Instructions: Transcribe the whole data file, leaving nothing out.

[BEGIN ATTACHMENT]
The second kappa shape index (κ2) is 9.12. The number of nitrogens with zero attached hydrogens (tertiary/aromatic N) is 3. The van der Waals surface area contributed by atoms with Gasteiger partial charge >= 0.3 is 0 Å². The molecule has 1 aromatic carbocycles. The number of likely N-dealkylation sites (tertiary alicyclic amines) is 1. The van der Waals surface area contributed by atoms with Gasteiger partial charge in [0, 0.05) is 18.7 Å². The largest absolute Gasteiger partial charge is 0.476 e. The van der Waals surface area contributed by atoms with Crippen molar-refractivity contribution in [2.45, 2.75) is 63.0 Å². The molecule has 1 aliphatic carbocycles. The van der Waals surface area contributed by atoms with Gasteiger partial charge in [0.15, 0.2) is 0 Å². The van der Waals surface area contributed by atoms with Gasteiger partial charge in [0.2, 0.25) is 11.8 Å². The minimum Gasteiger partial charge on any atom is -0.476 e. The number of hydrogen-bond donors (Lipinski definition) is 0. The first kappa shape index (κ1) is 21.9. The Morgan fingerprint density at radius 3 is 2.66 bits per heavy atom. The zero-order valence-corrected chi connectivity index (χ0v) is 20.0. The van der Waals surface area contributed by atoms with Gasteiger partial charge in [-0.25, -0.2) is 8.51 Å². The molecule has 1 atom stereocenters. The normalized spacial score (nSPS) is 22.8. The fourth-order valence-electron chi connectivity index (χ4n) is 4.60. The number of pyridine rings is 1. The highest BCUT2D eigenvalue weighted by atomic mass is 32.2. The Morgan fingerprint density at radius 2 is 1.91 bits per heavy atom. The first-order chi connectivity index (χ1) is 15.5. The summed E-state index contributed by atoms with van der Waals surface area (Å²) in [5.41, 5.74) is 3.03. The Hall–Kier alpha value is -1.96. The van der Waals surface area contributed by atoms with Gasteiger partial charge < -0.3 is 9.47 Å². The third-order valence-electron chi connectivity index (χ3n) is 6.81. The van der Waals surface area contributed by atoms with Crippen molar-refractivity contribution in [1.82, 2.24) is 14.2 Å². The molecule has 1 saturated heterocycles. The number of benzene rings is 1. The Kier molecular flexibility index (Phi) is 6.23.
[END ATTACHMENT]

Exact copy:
The second kappa shape index (κ2) is 9.12. The number of nitrogens with zero attached hydrogens (tertiary/aromatic N) is 3. The van der Waals surface area contributed by atoms with Gasteiger partial charge >= 0.3 is 0 Å². The molecule has 1 aromatic carbocycles. The number of likely N-dealkylation sites (tertiary alicyclic amines) is 1. The van der Waals surface area contributed by atoms with Gasteiger partial charge in [0, 0.05) is 18.7 Å². The largest absolute Gasteiger partial charge is 0.476 e. The van der Waals surface area contributed by atoms with Crippen molar-refractivity contribution in [2.45, 2.75) is 63.0 Å². The molecule has 1 aliphatic carbocycles. The van der Waals surface area contributed by atoms with Gasteiger partial charge in [0.15, 0.2) is 0 Å². The van der Waals surface area contributed by atoms with Gasteiger partial charge in [0.2, 0.25) is 11.8 Å². The minimum Gasteiger partial charge on any atom is -0.476 e. The number of hydrogen-bond donors (Lipinski definition) is 0. The first kappa shape index (κ1) is 21.9. The Morgan fingerprint density at radius 3 is 2.66 bits per heavy atom. The zero-order valence-corrected chi connectivity index (χ0v) is 20.0. The van der Waals surface area contributed by atoms with Gasteiger partial charge in [-0.25, -0.2) is 8.51 Å². The molecule has 1 atom stereocenters. The normalized spacial score (nSPS) is 22.8. The fourth-order valence-electron chi connectivity index (χ4n) is 4.60. The number of pyridine rings is 1. The highest BCUT2D eigenvalue weighted by atomic mass is 32.2. The Morgan fingerprint density at radius 2 is 1.91 bits per heavy atom. The first-order chi connectivity index (χ1) is 15.5. The summed E-state index contributed by atoms with van der Waals surface area (Å²) in [5.41, 5.74) is 3.03. The Hall–Kier alpha value is -1.96. The van der Waals surface area contributed by atoms with Gasteiger partial charge < -0.3 is 9.47 Å². The third-order valence-electron chi connectivity index (χ3n) is 6.81. The van der Waals surface area contributed by atoms with Crippen molar-refractivity contribution in [1.82, 2.24) is 14.2 Å². The molecule has 1 saturated heterocycles. The number of benzene rings is 1. The Kier molecular flexibility index (Phi) is 6.23.